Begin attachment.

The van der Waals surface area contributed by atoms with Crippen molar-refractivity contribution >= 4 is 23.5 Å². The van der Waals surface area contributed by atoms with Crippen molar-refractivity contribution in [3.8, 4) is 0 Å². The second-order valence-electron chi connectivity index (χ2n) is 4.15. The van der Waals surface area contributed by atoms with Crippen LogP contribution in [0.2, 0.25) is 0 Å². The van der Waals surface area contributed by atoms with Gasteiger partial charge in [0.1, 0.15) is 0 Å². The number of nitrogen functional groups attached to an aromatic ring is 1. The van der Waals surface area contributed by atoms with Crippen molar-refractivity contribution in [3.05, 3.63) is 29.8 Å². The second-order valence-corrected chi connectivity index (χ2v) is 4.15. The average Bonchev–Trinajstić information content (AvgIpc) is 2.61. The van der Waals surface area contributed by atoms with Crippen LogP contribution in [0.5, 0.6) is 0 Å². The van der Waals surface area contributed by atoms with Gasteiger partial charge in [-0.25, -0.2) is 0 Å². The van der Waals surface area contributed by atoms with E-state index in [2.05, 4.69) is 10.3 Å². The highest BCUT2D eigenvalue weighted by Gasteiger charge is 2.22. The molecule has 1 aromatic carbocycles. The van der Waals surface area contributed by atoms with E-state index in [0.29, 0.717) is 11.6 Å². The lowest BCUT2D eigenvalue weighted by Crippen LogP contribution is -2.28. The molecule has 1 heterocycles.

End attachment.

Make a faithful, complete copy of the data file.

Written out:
The van der Waals surface area contributed by atoms with Crippen molar-refractivity contribution >= 4 is 23.5 Å². The van der Waals surface area contributed by atoms with Crippen molar-refractivity contribution in [3.8, 4) is 0 Å². The second-order valence-electron chi connectivity index (χ2n) is 4.15. The van der Waals surface area contributed by atoms with Crippen LogP contribution in [0.2, 0.25) is 0 Å². The van der Waals surface area contributed by atoms with Gasteiger partial charge in [0.1, 0.15) is 0 Å². The number of nitrogen functional groups attached to an aromatic ring is 1. The van der Waals surface area contributed by atoms with Crippen molar-refractivity contribution in [3.05, 3.63) is 29.8 Å². The second-order valence-corrected chi connectivity index (χ2v) is 4.15. The average Bonchev–Trinajstić information content (AvgIpc) is 2.61. The van der Waals surface area contributed by atoms with Crippen LogP contribution in [0.5, 0.6) is 0 Å². The van der Waals surface area contributed by atoms with Gasteiger partial charge in [-0.25, -0.2) is 0 Å². The van der Waals surface area contributed by atoms with E-state index in [2.05, 4.69) is 10.3 Å². The highest BCUT2D eigenvalue weighted by Gasteiger charge is 2.22. The molecule has 1 aromatic carbocycles. The van der Waals surface area contributed by atoms with E-state index in [0.29, 0.717) is 11.6 Å². The lowest BCUT2D eigenvalue weighted by Crippen LogP contribution is -2.28. The molecule has 1 heterocycles.